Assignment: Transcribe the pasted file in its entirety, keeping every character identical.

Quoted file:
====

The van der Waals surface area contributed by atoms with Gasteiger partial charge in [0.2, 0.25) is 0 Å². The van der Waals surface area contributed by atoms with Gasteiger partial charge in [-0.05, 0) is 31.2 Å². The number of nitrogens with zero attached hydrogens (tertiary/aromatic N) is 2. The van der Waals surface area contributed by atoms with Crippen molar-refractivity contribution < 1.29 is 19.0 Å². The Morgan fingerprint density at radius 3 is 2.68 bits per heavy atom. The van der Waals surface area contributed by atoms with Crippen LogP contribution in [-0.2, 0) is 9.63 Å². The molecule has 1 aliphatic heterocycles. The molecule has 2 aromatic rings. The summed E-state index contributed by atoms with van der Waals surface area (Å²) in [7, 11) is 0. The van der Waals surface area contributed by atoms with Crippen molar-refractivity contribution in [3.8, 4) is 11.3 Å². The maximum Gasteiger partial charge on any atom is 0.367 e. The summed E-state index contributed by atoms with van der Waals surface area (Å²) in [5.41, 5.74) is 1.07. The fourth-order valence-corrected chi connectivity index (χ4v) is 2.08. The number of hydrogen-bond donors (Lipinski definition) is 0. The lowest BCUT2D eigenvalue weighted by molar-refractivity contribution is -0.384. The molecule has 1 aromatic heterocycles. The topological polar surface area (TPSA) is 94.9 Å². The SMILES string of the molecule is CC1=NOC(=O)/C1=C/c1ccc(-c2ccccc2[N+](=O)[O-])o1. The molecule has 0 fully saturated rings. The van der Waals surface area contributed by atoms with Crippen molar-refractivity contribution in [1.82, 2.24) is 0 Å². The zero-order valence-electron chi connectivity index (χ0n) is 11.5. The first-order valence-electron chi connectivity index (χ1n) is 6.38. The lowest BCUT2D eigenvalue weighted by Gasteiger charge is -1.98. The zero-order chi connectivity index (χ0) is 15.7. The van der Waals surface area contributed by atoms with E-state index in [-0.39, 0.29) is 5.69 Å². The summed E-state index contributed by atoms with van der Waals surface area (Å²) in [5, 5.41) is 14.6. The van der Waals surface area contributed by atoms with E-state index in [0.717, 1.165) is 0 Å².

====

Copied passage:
The van der Waals surface area contributed by atoms with Gasteiger partial charge in [0.2, 0.25) is 0 Å². The van der Waals surface area contributed by atoms with Gasteiger partial charge in [-0.05, 0) is 31.2 Å². The number of nitrogens with zero attached hydrogens (tertiary/aromatic N) is 2. The van der Waals surface area contributed by atoms with Crippen molar-refractivity contribution < 1.29 is 19.0 Å². The Morgan fingerprint density at radius 3 is 2.68 bits per heavy atom. The van der Waals surface area contributed by atoms with Crippen LogP contribution in [-0.2, 0) is 9.63 Å². The molecule has 1 aliphatic heterocycles. The molecule has 2 aromatic rings. The summed E-state index contributed by atoms with van der Waals surface area (Å²) in [7, 11) is 0. The van der Waals surface area contributed by atoms with Crippen molar-refractivity contribution in [3.8, 4) is 11.3 Å². The maximum Gasteiger partial charge on any atom is 0.367 e. The summed E-state index contributed by atoms with van der Waals surface area (Å²) in [5.41, 5.74) is 1.07. The fourth-order valence-corrected chi connectivity index (χ4v) is 2.08. The number of hydrogen-bond donors (Lipinski definition) is 0. The lowest BCUT2D eigenvalue weighted by molar-refractivity contribution is -0.384. The molecule has 1 aromatic heterocycles. The topological polar surface area (TPSA) is 94.9 Å². The SMILES string of the molecule is CC1=NOC(=O)/C1=C/c1ccc(-c2ccccc2[N+](=O)[O-])o1. The molecule has 0 fully saturated rings. The van der Waals surface area contributed by atoms with Crippen molar-refractivity contribution in [1.82, 2.24) is 0 Å². The zero-order valence-electron chi connectivity index (χ0n) is 11.5. The first-order valence-electron chi connectivity index (χ1n) is 6.38. The lowest BCUT2D eigenvalue weighted by Gasteiger charge is -1.98. The zero-order chi connectivity index (χ0) is 15.7. The van der Waals surface area contributed by atoms with E-state index in [-0.39, 0.29) is 5.69 Å². The summed E-state index contributed by atoms with van der Waals surface area (Å²) in [5, 5.41) is 14.6. The van der Waals surface area contributed by atoms with E-state index in [0.717, 1.165) is 0 Å².